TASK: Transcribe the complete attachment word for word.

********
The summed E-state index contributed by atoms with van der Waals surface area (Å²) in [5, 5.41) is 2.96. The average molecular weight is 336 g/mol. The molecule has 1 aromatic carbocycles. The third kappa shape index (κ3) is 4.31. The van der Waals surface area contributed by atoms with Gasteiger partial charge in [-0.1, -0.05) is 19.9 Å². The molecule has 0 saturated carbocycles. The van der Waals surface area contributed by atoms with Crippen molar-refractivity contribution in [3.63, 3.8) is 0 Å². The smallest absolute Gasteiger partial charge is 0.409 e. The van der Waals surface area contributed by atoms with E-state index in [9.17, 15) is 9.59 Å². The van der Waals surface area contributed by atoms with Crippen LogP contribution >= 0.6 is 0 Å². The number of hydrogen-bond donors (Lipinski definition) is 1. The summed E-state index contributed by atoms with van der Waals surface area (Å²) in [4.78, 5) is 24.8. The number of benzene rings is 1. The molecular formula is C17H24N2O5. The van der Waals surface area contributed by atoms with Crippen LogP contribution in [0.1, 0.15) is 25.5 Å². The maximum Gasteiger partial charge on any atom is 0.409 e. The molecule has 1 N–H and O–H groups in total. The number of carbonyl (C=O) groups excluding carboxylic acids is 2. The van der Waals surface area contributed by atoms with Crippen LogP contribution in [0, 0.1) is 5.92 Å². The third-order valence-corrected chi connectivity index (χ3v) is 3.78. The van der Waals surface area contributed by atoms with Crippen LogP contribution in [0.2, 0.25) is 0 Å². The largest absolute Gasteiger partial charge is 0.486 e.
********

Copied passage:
The summed E-state index contributed by atoms with van der Waals surface area (Å²) in [5, 5.41) is 2.96. The average molecular weight is 336 g/mol. The molecule has 1 aromatic carbocycles. The third kappa shape index (κ3) is 4.31. The van der Waals surface area contributed by atoms with Gasteiger partial charge in [-0.1, -0.05) is 19.9 Å². The molecule has 0 saturated carbocycles. The van der Waals surface area contributed by atoms with Crippen molar-refractivity contribution in [3.63, 3.8) is 0 Å². The smallest absolute Gasteiger partial charge is 0.409 e. The van der Waals surface area contributed by atoms with E-state index in [9.17, 15) is 9.59 Å². The van der Waals surface area contributed by atoms with Crippen LogP contribution >= 0.6 is 0 Å². The number of hydrogen-bond donors (Lipinski definition) is 1. The summed E-state index contributed by atoms with van der Waals surface area (Å²) in [4.78, 5) is 24.8. The number of benzene rings is 1. The molecular formula is C17H24N2O5. The van der Waals surface area contributed by atoms with Crippen LogP contribution in [0.1, 0.15) is 25.5 Å². The maximum Gasteiger partial charge on any atom is 0.409 e. The molecule has 1 N–H and O–H groups in total. The number of carbonyl (C=O) groups excluding carboxylic acids is 2. The van der Waals surface area contributed by atoms with Crippen LogP contribution in [0, 0.1) is 5.92 Å². The third-order valence-corrected chi connectivity index (χ3v) is 3.78. The van der Waals surface area contributed by atoms with Crippen LogP contribution in [0.2, 0.25) is 0 Å². The largest absolute Gasteiger partial charge is 0.486 e.